Republic of Texas authorizes Texas Rangers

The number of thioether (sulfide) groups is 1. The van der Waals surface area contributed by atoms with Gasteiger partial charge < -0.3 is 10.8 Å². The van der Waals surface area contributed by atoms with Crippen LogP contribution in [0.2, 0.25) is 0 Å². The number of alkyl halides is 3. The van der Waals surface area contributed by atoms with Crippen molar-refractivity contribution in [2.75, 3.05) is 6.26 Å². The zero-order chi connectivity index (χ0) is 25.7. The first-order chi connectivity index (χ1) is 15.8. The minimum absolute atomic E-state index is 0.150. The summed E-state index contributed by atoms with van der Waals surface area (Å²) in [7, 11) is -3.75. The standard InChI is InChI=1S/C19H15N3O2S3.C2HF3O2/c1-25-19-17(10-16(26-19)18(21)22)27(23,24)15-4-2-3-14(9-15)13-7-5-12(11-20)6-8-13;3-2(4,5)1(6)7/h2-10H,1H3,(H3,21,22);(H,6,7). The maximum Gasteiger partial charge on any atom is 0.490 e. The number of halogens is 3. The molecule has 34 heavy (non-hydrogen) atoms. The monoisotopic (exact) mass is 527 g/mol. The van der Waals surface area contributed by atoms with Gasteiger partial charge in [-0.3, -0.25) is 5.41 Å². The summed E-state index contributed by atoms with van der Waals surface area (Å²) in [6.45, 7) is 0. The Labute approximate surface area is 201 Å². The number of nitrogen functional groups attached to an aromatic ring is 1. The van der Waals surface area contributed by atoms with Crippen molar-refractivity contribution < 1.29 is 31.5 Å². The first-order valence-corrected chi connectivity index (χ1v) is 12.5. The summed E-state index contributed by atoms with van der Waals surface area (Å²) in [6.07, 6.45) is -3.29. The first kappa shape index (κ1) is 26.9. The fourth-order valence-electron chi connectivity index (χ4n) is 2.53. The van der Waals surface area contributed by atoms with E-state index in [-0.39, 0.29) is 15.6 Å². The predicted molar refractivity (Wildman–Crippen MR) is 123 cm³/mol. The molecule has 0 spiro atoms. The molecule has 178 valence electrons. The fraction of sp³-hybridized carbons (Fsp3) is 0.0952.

On this day in 1835, Republic of Texas lawmakers instituted a special force known as the Texas Rangers. Stephen F. Austin had hired ten experienced frontiersmen as "rangers" as early as 1823, but the 1835 legislation formalized the organization. The importance of the rangers has waxed and waned several times over the ensuing century and a half. They participated in many notable battles with various Indian tribes and fought ably in the Mexican War; they also were dispatched to restore order during various feuds, border disturbances, and civic upheavals. In the early twentieth century, however, numerous acts of brutality and debauchery committed by rangers, especially against Hispanics, were brought to light, in large part through the efforts of J. T. Canales, and in 1933 governor Miriam A. Ferguson fired all forty-four rangers for their partisan support of her opponent Ross Sterling. When the Texas Department of Public Safety was founded in 1935, it assumed responsibility for a greatly reduced force. In subsequent decades, however, the rangers have once again come to be recognized as the elite of Texas law enforcement. Legendary rangers are honored in the Texas Ranger Hall of Fame and Museum in Waco.